#happy is… is an exploration of happiness on social media. Through this project, I investigate what happiness looks like according to our social media habits, who is sharing photos tagged as #happy, and from where they are being shared.


Since 2013, I have searched for the best ways to collect information about happiness on social media. The  #happy is… project focuses solely on Instagram because it is first and foremost a visual platform that allows users to share photos and videos. Over 289 million #happy photos are available on Instagram, out of 40 billion total Instagram posts, with thousands and thousands of #happy photos added every day.

Over the course of 12 months, I collected a data sample of over 100,000 public photos tagged as #happy. Each Instagram post contains much more information than the image — information called metadata that makes up more than 20 individual fields such as username, ID, tags, filters, likes, longitude, and latitude. My data set quickly jumped from 100,000 photos to over 2 million individual data points from which I could extrapolate and analyze trends.

For the past two years, I have created artworks from the data I collected, and exhibited works as fine art prints throughout the country. In the winter of 2015, I published a book that contains prints, data statistics, and the process behind the #happy is… project.


Monthly actives
Photos Shared
Likes Daily
Average Photos/Day

01. Data

IFTTT and Zapier, both free online services that automate simple conditional statements, are used to collect data. The statement used for #happy is… is quite simple: If anyone creates a new public Instagram photo tagged as #happy, then upload the Instagram file to Google Drive and create a new row in a Google Spreadsheet to document metadata associated with the photo.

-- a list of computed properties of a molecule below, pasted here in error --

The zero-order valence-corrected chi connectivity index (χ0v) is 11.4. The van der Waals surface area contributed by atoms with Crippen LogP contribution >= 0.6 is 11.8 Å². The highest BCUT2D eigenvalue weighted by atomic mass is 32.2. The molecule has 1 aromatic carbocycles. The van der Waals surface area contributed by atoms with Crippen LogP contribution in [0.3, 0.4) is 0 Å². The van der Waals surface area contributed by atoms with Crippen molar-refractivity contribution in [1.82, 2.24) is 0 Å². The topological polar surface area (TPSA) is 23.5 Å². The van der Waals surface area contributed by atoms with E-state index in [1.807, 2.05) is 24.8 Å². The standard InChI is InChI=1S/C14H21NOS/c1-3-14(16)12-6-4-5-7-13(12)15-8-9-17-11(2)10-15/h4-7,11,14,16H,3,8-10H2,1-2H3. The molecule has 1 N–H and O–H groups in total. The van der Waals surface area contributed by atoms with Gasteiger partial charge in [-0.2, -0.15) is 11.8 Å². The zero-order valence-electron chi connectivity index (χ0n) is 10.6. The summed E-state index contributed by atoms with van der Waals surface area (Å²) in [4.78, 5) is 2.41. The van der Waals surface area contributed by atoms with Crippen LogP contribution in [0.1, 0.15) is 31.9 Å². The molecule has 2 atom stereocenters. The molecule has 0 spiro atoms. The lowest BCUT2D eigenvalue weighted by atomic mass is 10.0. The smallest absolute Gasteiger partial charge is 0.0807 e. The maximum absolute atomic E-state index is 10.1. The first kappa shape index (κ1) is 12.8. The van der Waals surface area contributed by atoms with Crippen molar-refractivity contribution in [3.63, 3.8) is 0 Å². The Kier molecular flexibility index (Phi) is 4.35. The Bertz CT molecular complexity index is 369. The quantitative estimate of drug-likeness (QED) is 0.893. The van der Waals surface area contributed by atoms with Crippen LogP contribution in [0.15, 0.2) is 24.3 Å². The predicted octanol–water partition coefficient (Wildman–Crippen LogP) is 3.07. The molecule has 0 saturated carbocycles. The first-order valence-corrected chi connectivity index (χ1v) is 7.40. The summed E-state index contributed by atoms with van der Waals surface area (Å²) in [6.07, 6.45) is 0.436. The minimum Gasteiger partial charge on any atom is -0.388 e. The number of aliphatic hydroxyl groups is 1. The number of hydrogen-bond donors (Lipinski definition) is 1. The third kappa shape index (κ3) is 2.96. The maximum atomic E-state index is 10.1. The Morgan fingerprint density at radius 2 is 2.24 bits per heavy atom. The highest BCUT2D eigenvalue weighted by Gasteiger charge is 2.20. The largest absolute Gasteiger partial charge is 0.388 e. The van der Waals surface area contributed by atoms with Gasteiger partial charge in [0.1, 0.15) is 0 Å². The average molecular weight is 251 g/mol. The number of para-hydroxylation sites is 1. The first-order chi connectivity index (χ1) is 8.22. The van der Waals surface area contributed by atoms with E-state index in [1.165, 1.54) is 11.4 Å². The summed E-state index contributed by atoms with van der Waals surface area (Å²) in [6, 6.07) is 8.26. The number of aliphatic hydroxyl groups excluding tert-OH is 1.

02. Analysis

The information from the data set is then parsed into smaller subsets such as image, caption text, tags, filters, latitude, longitude, likes, and comments. Initial data analysis is completed through Google Drive and Microsoft’s spreadsheet tools to discover trends, such as which filters are most popular for #happy photos, how many likes #happy photos average, and where #happy photos originate.


Processing, an open-source computer programming language, is used to further investigate and visualize the data. Processing is “a flexible software sketchbook and a language for learning how to code within the context of the visual arts.” The artworks and prints within the #happy is… project were all coded and created with Processing.

Average likes per #happy photo

#happy posts applied with a ``Normal`` filter


Instagram users who live outside of the U.S.


Initially, the #happy is… project started by looking at the most common color, and sometimes the frequency of that color, of an Instagram photo. Over time, I began analyzing all of the other metadata associated with an Instagram post and found that the average #happy photo receives 14 likes and that 66% of #happy photos are published without an Instagram filter.

Interested in more data behind the #happy is… project? Please consider ordering a limited first-run print edition!

Special thanks to my wife Heather, for our incredibly happy lives together, and to all of those close to us who asked if we were happy after our engagement… it led to great things!

Thank you to my family and friends for your support, especially Kevin and Diane Cavanaugh, Jen and Jeff Baney, Ismael Cervantes, and the Kickstarter backers who made this project possible.

This project is sponsored, in part, by the Greater New York Arts Development Fund of the New York City Department of Cultural Affairs, administered by Brooklyn Arts Council (BAC).

The #happy is… book is now available! Pick up your copy today.Buy Now